So the Daily Mail picked up a story about a brilliant meteor moving across the sky over Peru.
First up the Daily Fail incorrectly call it a meteorite - which is what they're called when they're on the ground. They're meteors when seen in the atmosphere, meteoroids when in space and meteorites on the ground. It isn't hard, if they had just asked you know, one of the expert type people they wouldn't have made such a play-school mistake.
Astonished residents watched as the impressive natural phenomenon eventually disappeared over the horizon.
Natural is it?
Trouble is it isn't a meteor at all, it's actually an aircraft. The only reason it looks odd is because its orange. It's orange because it's high enough up to still be lit up by the Sun (it's shortly after sunset on the ground). As we've often seen the tops of clouds can be orange before or shortly after sunrise or sunset.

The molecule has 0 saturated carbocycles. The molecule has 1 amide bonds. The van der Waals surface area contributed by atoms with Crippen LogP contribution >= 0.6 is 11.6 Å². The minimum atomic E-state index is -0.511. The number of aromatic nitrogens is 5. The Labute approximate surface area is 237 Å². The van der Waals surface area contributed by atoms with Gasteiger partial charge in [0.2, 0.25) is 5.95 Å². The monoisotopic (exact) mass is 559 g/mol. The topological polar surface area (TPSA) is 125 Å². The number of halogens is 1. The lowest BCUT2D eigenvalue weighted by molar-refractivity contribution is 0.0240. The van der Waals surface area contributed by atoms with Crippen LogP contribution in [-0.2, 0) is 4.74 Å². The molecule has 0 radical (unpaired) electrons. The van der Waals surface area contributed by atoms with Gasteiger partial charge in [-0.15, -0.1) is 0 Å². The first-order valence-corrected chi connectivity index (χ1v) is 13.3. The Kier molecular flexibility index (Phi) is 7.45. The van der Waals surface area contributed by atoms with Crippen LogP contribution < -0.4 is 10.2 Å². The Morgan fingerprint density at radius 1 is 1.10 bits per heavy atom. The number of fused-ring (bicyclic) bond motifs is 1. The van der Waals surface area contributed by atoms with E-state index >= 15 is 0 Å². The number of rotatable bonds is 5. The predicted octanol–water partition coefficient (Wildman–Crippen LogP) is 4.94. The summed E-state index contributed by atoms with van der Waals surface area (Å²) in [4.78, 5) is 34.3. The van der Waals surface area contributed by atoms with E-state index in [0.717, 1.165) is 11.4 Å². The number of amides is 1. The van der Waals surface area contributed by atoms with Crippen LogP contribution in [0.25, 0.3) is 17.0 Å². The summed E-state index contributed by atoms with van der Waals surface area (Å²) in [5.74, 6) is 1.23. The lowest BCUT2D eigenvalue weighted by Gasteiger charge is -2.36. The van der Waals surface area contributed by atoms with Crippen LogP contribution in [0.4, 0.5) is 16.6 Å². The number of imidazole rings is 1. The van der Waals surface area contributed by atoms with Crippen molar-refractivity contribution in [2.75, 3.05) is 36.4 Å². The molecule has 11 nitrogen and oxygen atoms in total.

The next clue comes from the contrail being left, the sort of thing you get from an aircraft jet engine at high altitude. As we can see it's probably a four engine jet aircraft. You can also see the effect high altitude winds are having on it. Meteors typically don't last long enough to get low enough to encounter these sort of winds.
The clue after that comes from the speed of the thing across the sky. Meteors travel very fast. Fast enough they'd cross the sky in seconds.
Local officials and the National Police are currently trying to determine where the meteorite may have landed and are speaking to farmers south of the city.
It probably landed at an airport somewhere. Have fun wasting your time.
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